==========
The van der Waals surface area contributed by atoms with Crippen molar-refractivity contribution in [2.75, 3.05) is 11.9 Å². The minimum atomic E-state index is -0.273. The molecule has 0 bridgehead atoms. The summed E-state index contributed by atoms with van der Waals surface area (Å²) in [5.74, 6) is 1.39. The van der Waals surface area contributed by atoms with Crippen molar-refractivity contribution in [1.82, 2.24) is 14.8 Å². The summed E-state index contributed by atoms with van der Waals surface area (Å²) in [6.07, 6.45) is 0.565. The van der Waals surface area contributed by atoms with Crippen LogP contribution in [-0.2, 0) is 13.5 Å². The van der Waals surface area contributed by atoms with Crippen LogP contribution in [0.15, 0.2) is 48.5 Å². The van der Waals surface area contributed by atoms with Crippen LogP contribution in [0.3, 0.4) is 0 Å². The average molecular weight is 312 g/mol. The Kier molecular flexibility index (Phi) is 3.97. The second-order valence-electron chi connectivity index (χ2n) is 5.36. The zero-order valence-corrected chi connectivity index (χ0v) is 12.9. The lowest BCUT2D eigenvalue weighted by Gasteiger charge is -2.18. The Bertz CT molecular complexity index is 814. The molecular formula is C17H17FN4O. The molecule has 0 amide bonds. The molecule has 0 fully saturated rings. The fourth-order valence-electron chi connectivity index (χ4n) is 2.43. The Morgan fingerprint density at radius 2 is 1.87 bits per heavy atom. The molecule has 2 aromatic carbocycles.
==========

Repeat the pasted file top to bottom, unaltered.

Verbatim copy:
The van der Waals surface area contributed by atoms with Crippen molar-refractivity contribution in [2.75, 3.05) is 11.9 Å². The minimum atomic E-state index is -0.273. The molecule has 0 bridgehead atoms. The summed E-state index contributed by atoms with van der Waals surface area (Å²) in [5.74, 6) is 1.39. The van der Waals surface area contributed by atoms with Crippen molar-refractivity contribution in [1.82, 2.24) is 14.8 Å². The summed E-state index contributed by atoms with van der Waals surface area (Å²) in [6.07, 6.45) is 0.565. The van der Waals surface area contributed by atoms with Crippen LogP contribution in [-0.2, 0) is 13.5 Å². The van der Waals surface area contributed by atoms with Crippen LogP contribution in [0.15, 0.2) is 48.5 Å². The van der Waals surface area contributed by atoms with Crippen LogP contribution in [0.3, 0.4) is 0 Å². The average molecular weight is 312 g/mol. The Kier molecular flexibility index (Phi) is 3.97. The second-order valence-electron chi connectivity index (χ2n) is 5.36. The zero-order valence-corrected chi connectivity index (χ0v) is 12.9. The lowest BCUT2D eigenvalue weighted by Gasteiger charge is -2.18. The Bertz CT molecular complexity index is 814. The molecular formula is C17H17FN4O. The molecule has 0 amide bonds. The molecule has 0 fully saturated rings. The fourth-order valence-electron chi connectivity index (χ4n) is 2.43. The Morgan fingerprint density at radius 2 is 1.87 bits per heavy atom. The molecule has 2 aromatic carbocycles.